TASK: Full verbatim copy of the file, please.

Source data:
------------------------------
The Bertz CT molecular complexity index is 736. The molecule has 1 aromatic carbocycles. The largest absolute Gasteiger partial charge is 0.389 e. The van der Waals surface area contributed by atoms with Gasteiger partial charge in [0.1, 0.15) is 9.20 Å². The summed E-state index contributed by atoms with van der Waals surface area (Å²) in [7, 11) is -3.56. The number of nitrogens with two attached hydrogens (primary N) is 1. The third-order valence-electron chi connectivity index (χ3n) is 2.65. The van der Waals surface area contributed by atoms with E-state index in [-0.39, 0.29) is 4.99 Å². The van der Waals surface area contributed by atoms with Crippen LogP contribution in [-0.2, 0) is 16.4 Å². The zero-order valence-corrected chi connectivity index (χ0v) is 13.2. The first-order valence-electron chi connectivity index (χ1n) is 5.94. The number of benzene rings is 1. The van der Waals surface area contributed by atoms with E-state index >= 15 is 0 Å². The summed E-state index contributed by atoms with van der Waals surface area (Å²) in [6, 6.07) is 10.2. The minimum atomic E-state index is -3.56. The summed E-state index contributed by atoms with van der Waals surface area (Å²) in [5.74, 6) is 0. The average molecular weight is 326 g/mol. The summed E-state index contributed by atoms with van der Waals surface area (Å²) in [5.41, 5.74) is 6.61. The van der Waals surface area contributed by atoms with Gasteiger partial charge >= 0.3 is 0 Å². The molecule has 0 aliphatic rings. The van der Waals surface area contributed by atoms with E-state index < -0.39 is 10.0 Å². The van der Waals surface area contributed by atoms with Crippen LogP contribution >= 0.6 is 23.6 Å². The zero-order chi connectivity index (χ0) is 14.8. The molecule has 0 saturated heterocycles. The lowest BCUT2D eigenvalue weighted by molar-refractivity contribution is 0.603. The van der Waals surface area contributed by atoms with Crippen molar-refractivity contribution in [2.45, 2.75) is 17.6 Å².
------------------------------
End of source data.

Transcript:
The Bertz CT molecular complexity index is 736. The molecule has 1 aromatic carbocycles. The largest absolute Gasteiger partial charge is 0.389 e. The van der Waals surface area contributed by atoms with Gasteiger partial charge in [0.1, 0.15) is 9.20 Å². The summed E-state index contributed by atoms with van der Waals surface area (Å²) in [7, 11) is -3.56. The number of nitrogens with two attached hydrogens (primary N) is 1. The third-order valence-electron chi connectivity index (χ3n) is 2.65. The van der Waals surface area contributed by atoms with E-state index in [-0.39, 0.29) is 4.99 Å². The van der Waals surface area contributed by atoms with Crippen LogP contribution in [-0.2, 0) is 16.4 Å². The zero-order valence-corrected chi connectivity index (χ0v) is 13.2. The first-order valence-electron chi connectivity index (χ1n) is 5.94. The number of benzene rings is 1. The van der Waals surface area contributed by atoms with E-state index >= 15 is 0 Å². The summed E-state index contributed by atoms with van der Waals surface area (Å²) in [6, 6.07) is 10.2. The minimum atomic E-state index is -3.56. The summed E-state index contributed by atoms with van der Waals surface area (Å²) in [5.74, 6) is 0. The average molecular weight is 326 g/mol. The summed E-state index contributed by atoms with van der Waals surface area (Å²) in [5.41, 5.74) is 6.61. The van der Waals surface area contributed by atoms with Gasteiger partial charge >= 0.3 is 0 Å². The molecule has 0 aliphatic rings. The van der Waals surface area contributed by atoms with E-state index < -0.39 is 10.0 Å². The van der Waals surface area contributed by atoms with Crippen LogP contribution >= 0.6 is 23.6 Å². The zero-order chi connectivity index (χ0) is 14.8. The molecule has 0 saturated heterocycles. The lowest BCUT2D eigenvalue weighted by molar-refractivity contribution is 0.603. The van der Waals surface area contributed by atoms with Crippen molar-refractivity contribution in [2.45, 2.75) is 17.6 Å².